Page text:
This debate about Net Neut* (see below) is getting weirder and weirder, if not downright Orwellian. Calling Net Neutering regulations "net neutrality" is one example. Here's another. Someone sent me a copy of Congressman Markey's Dear Colleague letter seeking cosponsors for his new Net Neut* bill. The headline blares: "Save the Internet As We Know It."
Now think about this. Markey acknowledges the FCC has already re-classified broadband services as non-common carrier services, removing what he calls the "historic protections" applicable to common carriers. But this took place in 2002 for cable broadband service and last year for telephone-provided broadband service. So, the Internet "as we know it" today and the Internet we have known for some time now has not been subject to Net Neut* common carrier regulation.
Seems to me to be working just fine, bringing the American public an ever-greater (mind-boggling to someone like me!) array of services that were unimaginable even a short while ago. I think Mr. Markey ought to be obligated to say what it is he wants us to be saved from with respect to the present Internet "as we know it." Because, remember, the Internet "as we know it" right now is not subject to Net Neut* mandates.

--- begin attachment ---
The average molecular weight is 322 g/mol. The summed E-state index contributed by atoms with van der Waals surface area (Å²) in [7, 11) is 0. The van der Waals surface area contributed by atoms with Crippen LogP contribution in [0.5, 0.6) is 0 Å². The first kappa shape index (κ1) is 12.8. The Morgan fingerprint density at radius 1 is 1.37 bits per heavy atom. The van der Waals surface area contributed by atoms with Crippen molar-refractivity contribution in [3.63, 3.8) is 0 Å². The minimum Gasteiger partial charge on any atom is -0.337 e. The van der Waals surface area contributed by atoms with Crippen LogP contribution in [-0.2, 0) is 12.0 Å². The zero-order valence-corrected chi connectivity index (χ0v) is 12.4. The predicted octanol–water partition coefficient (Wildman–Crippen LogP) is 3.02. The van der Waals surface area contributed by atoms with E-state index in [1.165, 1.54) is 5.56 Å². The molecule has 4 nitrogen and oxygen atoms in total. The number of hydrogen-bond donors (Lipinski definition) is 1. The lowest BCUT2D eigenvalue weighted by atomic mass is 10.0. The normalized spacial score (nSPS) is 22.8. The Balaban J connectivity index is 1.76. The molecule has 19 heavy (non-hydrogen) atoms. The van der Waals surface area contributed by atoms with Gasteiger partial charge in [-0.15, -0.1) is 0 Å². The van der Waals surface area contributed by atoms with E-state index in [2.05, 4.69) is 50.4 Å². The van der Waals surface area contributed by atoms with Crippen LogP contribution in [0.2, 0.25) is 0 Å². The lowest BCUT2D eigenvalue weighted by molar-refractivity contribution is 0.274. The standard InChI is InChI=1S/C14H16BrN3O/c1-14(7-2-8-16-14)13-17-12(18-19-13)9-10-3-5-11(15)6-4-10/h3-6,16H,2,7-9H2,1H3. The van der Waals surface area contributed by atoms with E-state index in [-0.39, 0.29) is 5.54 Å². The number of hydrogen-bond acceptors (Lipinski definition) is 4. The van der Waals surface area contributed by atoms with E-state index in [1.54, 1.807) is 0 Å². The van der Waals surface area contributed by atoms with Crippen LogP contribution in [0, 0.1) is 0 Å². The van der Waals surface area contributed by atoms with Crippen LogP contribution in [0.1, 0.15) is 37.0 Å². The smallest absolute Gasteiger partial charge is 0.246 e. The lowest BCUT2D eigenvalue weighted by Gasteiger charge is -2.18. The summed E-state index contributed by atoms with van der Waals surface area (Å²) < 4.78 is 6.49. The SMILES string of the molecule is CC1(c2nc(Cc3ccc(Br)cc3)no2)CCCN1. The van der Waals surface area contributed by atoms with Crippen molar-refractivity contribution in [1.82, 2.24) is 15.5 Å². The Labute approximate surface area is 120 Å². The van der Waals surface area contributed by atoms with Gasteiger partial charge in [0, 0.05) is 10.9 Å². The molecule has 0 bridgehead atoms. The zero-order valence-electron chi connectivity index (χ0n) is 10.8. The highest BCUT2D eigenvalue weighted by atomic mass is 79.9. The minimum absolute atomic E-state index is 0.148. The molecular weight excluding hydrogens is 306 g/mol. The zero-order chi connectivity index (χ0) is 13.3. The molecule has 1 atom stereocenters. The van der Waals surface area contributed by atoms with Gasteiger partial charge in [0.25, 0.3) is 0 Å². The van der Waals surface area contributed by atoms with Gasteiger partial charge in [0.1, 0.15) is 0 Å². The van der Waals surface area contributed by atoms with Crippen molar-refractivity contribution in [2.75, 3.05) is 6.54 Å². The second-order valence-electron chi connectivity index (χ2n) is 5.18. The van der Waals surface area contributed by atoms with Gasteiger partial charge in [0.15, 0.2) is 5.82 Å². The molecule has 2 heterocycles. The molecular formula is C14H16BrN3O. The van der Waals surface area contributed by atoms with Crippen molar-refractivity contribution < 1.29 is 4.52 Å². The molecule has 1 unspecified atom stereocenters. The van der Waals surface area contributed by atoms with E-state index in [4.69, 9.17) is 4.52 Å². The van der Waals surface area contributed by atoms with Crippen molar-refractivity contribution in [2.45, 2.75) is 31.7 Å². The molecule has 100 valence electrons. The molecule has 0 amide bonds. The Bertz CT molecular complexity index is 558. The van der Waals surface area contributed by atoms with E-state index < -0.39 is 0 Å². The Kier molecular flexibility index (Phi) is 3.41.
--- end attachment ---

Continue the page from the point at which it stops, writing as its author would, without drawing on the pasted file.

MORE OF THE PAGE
In other words, what I can't understand is how imposing new regulations will "save" something that is working well, at least right now, without regulations.
* I believe that imposing anticipatory broad-brush mandates preventing any differentiation of services on the net will diminish investment in new high-speed facilities and innovative applications, thereby neutering the net. So, in my view what the proponents of new Internet regulations are arguing for is Net Neutering, not Net Neutrality. Henceforth, I refuse to go along with the name game the Net regulators are playing by accepting the use of the "neutrality" claim. I say it's Net Neutering. But in the interest of being, uh, neutral, I am willing just to refer to the issue as "Net Neut*" with the universal asterisk indicating anyone can complete as they prefer ....That way, maybe we can strip the emotion out of the debate, and look at the economic realities.